In addition, sometimes grouping is driven by data quality issues or the noise,

and sometimes by real associations with health and health care patterns or the signal.

Different groupings of data could have big impacts on the final model.

Overall, some group or categories might be

better or worse at predicting specific outcomes.

This means that even the best and most expensive groupers,

might not be perfect for all situations.

Similarly, a free and open source grouper might be very good for a specific outcome.

Okay. You know you should consider groupers,

and you know that different groupers will lead to better or worse stratification results.

Thus you need to think about how to evaluate the different groupers.

So, which specific grouper should we choose for our models.

The best advice is to remember that groupers were often created for specific purposes.

Thus as discussed, grouper effectiveness will

depend on the specific outcomes and the data being used.

It might help to make choices for your groupers by first studying

the published papers and documentation related to the groupers.

It might be that the groupers developed for a health outcome,

and that their documentation will show how and why this works.

Regardless of documentation, there are often

complex patterns within health care data sets.

Thus it might be necessary to experiment.

Thus you should try running several different models that use different groupers,

and then evaluate the results.

Of course, you always need to be wary that overfitting the data,

could potentially be a problem.

Step four, specifying time periods might be the most important step.

If the objective is to predict costs of diabetic patients six months in the future,

then analysts should select an outcome or target variable,

that is six months in the future.

The time series aspect of the data can be used to

structure models that really are predicting targets in the future.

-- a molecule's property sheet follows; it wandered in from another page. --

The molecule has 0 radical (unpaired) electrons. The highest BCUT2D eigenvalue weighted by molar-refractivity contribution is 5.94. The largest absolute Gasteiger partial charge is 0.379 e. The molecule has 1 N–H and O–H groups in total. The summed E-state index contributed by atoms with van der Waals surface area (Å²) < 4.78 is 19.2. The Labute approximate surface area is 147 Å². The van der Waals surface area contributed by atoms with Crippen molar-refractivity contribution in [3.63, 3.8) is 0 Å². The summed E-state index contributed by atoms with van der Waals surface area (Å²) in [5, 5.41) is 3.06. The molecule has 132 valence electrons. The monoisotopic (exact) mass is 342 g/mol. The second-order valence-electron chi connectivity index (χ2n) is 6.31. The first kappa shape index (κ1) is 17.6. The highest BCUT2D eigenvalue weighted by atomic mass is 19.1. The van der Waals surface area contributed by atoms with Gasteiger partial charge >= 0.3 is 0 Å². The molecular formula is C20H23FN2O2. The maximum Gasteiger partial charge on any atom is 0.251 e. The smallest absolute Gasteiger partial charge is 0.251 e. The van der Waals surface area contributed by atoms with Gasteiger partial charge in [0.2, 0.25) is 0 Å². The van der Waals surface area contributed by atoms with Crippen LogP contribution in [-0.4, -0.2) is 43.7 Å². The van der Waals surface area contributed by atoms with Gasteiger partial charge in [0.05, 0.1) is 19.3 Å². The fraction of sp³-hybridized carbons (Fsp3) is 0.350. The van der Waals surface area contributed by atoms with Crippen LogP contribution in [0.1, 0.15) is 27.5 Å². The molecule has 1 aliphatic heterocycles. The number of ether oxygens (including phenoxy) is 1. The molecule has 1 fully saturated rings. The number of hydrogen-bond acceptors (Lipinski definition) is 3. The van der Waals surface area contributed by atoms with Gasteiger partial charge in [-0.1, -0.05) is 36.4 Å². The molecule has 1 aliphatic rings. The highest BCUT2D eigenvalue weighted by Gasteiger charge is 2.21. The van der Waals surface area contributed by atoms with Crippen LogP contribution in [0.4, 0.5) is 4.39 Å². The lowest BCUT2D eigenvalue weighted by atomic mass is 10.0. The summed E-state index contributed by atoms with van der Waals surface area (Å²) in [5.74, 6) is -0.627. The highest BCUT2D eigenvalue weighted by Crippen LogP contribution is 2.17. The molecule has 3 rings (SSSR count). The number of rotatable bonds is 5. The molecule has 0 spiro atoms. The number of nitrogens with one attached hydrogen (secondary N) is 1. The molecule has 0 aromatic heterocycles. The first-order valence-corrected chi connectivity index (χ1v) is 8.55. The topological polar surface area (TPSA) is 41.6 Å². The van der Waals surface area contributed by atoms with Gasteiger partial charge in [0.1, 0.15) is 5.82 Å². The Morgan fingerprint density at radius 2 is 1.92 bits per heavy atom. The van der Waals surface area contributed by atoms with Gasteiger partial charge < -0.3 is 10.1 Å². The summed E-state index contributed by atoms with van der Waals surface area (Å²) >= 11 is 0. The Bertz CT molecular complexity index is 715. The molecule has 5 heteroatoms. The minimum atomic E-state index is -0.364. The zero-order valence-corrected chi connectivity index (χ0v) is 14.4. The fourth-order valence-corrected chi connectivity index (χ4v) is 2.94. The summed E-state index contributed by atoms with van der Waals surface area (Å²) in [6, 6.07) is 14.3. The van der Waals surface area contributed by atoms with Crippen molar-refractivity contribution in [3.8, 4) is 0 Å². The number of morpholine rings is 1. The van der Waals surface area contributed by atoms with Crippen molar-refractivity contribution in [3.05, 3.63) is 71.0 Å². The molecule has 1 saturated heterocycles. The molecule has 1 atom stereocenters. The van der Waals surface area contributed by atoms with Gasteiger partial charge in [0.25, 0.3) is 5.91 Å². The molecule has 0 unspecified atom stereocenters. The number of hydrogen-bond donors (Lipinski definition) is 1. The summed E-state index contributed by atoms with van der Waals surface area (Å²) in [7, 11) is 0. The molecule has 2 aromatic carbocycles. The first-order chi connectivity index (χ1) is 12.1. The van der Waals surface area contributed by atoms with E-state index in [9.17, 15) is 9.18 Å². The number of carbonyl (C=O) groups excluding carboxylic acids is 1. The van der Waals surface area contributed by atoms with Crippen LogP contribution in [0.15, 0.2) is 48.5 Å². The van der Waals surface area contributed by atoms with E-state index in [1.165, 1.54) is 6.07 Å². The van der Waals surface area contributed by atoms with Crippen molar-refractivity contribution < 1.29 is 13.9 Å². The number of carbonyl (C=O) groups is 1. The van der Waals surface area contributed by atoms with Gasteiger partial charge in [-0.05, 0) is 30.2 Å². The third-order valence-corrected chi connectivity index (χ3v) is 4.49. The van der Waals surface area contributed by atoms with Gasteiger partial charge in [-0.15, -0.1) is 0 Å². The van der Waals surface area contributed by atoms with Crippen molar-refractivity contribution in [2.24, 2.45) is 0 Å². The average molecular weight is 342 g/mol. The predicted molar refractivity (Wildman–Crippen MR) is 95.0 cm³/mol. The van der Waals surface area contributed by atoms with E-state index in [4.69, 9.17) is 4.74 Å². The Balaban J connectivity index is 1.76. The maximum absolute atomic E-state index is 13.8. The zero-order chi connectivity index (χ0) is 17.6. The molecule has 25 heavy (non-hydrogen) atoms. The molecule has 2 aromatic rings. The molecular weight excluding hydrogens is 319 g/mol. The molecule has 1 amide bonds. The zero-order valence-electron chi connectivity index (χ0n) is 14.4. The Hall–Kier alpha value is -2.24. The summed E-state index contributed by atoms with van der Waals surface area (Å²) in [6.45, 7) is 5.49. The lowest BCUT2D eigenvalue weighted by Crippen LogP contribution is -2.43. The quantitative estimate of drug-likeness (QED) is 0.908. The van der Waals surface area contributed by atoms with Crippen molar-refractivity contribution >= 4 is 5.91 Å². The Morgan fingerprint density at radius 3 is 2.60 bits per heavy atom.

Of course by future events here,

we mean future relative to a reference point in the past.

In other words, by future time periods,

I refer to a reference period and

not necessarily a future time from the current calendar date.

Overall, careful attention to time periods can

reduce biases within risk stratification models.

As discussed earlier, if an analyst models

different time periods to predict future costs,

they may reduce problems associated with regression to the mean.

In other words, if you have data for multiple years,

you can model which patients remain sick through time.

Let me clarify the important aspects of

specifying time periods and risk stratification models,

by saying more about the temporal aspects of data.

This table illustrates that we might want to predict

an outcome such as costs for the year 2016.

In this example, this time period is in

the future from the reference point of the target data.

For example, here it's 2015.

Assuming it is reasonable to use past data to

estimate future costs associated with the outcomes,

your task is to pick the specific time frames associated with the data.

In this example, 2014 and 2015 data used,

and are soon to be similar enough to the 2016 data,

so that these years can be used to estimate costs.

This assumption might not always be correct,

so as an analyst you need to think about if

the past data really can be used to understand the future.

Step five, is Select Candidate Predictors.

Selecting candidate predictors or independent variables for the model is a critical step.

The objective is to select predictors or

independent variables without over-fitting to the specific dataset.

An example of some variables that you might include in a model include age,

gender and HCC grouper categories.

Of course, you might want to evaluate dozens of the HCC grouper categories,

but it might be problematic to include all of them in the final model.

Once candidate predictors are selected,

the modeling process can begin.

But, we will get to that important step in the next lesson.

Okay. I hope that this has been a good start to

our description about how risk stratification is performed.

We will complete this discussion in the next lesson. I will see you soon.